THE lifeblood of a company like Chevron is, of course, the resource it exploits and, in this case, this US super-major has a pipeline of billion-dollar-class project investments worldwide, especially offshore West Africa, in the US Gulf and Asia-Pacific.
Europe is in the portfolio, too, but is not yielding sufficient new finds to justify the same level of attention.
This means having a robust exploration programme in order to fill the tank, so to speak.
“We’ve added over a billion barrels a year from our exploration into this thing that I call our resource base,” said Robertson.
“We advertise to the public (and research analysts) that our resource base is in the order of 62billion barrels worldwide. Our proved reserves are about 11billion.
“But it’s keeping on feeding into that resource base that creates the wherewithal to do development. So we have that 62billion barrel resource base that we’d like to develop.
“Each year, we produce about a billion barrels, so we put in a bit more than a billion from exploration and our resource has gone up by 12% in the last three or four years.”
There is an irony in this as Chevron wasn’t always a world-class explorer, as Robertson frankly admitted.
“Before we merged with Texaco there was probably a debate as to who was the worst explorer in the industry, Chevron or Texaco. We thought Texaco was the worst, and vice versa.
“In the 1990s, both had a dismal exploration record. Both had good technology but, for whatever reason, they weren’t very successful.
“After the merger, we changed out exploration philosophy to a more centralised approach. We looked at the world and asked where the best prospects were located, as opposed to each business unit spending effectively its own exploration budget.
“Something as simple as that had an impact. Centralised expertise could devote itself to evaluating and preparing prospects and using a standard approach for comparing opportunities. I think it has been pretty well accepted that … and I think you could go to Wood McKenzie in Edinburgh and get this answer … if Chevron doesn’t have the best exploration success since 2002, it is very close to the best.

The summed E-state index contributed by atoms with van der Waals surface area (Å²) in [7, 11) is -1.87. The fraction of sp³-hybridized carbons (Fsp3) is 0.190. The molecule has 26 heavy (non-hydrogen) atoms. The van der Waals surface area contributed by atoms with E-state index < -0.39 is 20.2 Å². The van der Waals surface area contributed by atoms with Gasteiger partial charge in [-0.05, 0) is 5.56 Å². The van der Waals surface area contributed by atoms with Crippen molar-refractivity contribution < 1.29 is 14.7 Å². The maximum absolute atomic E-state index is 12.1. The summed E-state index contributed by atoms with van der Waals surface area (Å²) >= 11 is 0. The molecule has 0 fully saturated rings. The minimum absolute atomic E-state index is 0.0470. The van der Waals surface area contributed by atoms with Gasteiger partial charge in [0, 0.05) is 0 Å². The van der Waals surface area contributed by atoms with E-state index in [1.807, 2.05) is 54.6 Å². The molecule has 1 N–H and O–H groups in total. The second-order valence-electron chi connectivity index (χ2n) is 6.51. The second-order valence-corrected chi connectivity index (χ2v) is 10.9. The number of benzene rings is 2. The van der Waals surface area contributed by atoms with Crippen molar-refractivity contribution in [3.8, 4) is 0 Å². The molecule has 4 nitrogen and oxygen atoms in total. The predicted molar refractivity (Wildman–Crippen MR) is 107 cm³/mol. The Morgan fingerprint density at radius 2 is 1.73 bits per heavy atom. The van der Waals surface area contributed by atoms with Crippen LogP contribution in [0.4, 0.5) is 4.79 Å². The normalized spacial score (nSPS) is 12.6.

“We’ve discovered more than 1billion barrels of resources a year … not proven reserves … and we’ve done this every year since 2002, and 2008 was no exception. “We’ve had a very strong exploration run. That success has been primarily in deepwater Gulf of Mexico, West Africa and Australia, not forgetting Thailand.
“The Unocal acquisition made us the big fish there. In the case of Australia, we have made mega-discoveries over many years, none of which have yet been developed as they’re natural gas. But we’re the largest oil&gas resource holder of all the companies in Asia-Pacific, leaving out national companies. With 40-50trillion cu ft or more of gas in Western Australia alone, we have enormous discoveries to be developed.”
Robertson described these as Chevron’s “focus areas”, places where the company has made sufficient discoveries to warrant heavy investment to secure the prize.
He added that there were a number of test areas, one of which is basically the North Atlantic Basin, including West of Shetland – places where a big play hasn’t been fully established.
And so we return to the great UK Continental Shelf hope, Rosebank/Lochnagar.
Robertson: “You’re talking about a potentially multibillion-dollar development in a remote location, but in order to justify spending such sums you need to have more than just a discovery.
“Rosebank/Lochnagar is an unusual discovery geologically. It’s in the basalt, it’s hard to see seismically and so it’s hard to characterise. And so our feeling is that we need another one, or maybe two, wells to feel sufficiently confident that the reservoir is big enough to justify this multi-billion investment.
“That doesn’t happen overnight.